The current notional exposure of all WTI-based ETFs is $8.8 billion, Nadig declared, whereas WTI is usually trading over $50 billion in total value on a daily basis.
Judging from oil ETFs’ limited exposure to the oil market, Nadig said, it’s impossible for oil ETFs to have had any substantial impact on the price of oil.
Similarly, Ehud Ronn, a professor who specializes in energy industry finance at the University of Texas at Austin, opined that the major driver to contango is “low current demand and future expectation of higher oil prices,” he wrote in an email, “not the relatively-mechanical trading explanation.”
To Ronn, equity prices, which can better capture the spot prices of oil, are the factor reflecting and affecting movements in the oil market.
“I believe oil prices are driven by fundamentals of the oil market and the quite-proper interaction between oil and equity markets,” Ronn wrote in an email.
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But portfolio manager Martorana sticks to his guns.
The rollover cost of oil ETFs adds to market contango, he insists, because the portfolio managers “end up constantly buying high and selling low.” Although investing in oil futures may not be the perfect way to capture oil price movements, he said, it’s the best that ETF managers can do.
According to data tracked by Morningstar, oil ETFs have suffered losses in the range of 40 to 50 percent over 2014, whereas some inverse ETFs, which are constructed to profit from a decline in the value of an underlying benchmark in the oil market, have seen returns as high as 271.5 percent.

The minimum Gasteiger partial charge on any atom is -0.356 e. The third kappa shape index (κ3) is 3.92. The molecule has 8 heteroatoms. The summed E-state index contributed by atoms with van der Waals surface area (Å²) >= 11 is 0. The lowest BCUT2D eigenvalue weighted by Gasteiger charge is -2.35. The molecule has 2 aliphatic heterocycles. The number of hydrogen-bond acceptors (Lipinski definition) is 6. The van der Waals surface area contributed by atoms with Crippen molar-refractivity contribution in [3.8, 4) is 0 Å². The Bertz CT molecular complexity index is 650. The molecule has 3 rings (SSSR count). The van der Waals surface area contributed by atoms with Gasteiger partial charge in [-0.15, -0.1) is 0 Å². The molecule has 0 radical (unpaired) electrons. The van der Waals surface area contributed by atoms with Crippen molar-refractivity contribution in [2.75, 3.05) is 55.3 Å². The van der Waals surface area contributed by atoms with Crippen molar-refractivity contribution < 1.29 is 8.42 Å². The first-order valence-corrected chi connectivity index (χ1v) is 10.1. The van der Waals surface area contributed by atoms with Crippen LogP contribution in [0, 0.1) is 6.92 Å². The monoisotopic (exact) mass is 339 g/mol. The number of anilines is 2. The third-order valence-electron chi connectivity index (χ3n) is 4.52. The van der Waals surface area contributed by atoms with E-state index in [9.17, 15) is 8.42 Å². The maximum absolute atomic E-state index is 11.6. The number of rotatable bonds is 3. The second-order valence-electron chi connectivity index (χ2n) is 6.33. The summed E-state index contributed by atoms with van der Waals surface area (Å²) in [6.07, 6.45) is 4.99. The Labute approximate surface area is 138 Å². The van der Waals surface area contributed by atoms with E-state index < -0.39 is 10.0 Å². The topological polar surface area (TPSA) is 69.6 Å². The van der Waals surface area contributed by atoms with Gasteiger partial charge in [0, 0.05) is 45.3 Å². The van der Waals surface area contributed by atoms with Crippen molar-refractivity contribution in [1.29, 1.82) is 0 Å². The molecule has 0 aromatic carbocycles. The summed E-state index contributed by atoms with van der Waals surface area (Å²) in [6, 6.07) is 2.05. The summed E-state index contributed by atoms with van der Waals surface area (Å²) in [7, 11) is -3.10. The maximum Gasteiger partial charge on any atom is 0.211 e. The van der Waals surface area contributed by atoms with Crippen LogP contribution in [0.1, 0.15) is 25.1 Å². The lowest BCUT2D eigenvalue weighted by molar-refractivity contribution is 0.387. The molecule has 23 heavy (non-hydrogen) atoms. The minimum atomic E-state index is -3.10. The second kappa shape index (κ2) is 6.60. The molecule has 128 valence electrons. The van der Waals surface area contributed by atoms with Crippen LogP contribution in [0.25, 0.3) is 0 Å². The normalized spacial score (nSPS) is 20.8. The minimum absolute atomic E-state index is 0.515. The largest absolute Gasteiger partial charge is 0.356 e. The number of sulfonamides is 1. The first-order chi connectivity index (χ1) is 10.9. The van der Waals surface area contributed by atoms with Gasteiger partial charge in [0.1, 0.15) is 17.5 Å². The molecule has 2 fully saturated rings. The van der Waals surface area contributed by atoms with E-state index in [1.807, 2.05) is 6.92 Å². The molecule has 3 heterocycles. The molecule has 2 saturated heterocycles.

“ETFs are still in their infancy, there are going to be a lot of innovations in years” to come, said Phil Flynn, a senior market analyst at the Chicago-based Price Futures Group.
At the moment though, Flynn believes, oil ETFs actually have a stabilizing effect on oil prices, especially in today’s investing environment flooded with short-term participants like high frequency traders. As a counterbalance to them, Flynn says, oil ETFs are ideal for investors and speculators willing to commit to their positions for a longer period, offering liquidity and long term stability to oil prices.
Like other market experts, Flynn stressed that, at the end of the day, oil prices still hinge on market fundamentals, or the factors affecting the supply and demand for oil. He owns a long-only oil ETF in his personal account.
“I think oil prices are more correlated with global central banks’ trying to stimulate the economy,” he said.
The quantitative easing after the financial crisis in 2008 has played the major role in turning the collapsing oil prices around, and the spillover effects include growth in other economies including China and India, Flynn said.
“We are in a state of oversupply currently,” he went on. “Although there are sharp cuts to production and capital expenditures, the rigs that remain online are the most productive rigs.”
Morningstar’s Gabriel said production would not be affected significantly until later this year or early 2016. His company expects oil prices to remain “under pressure for the foreseeable future.”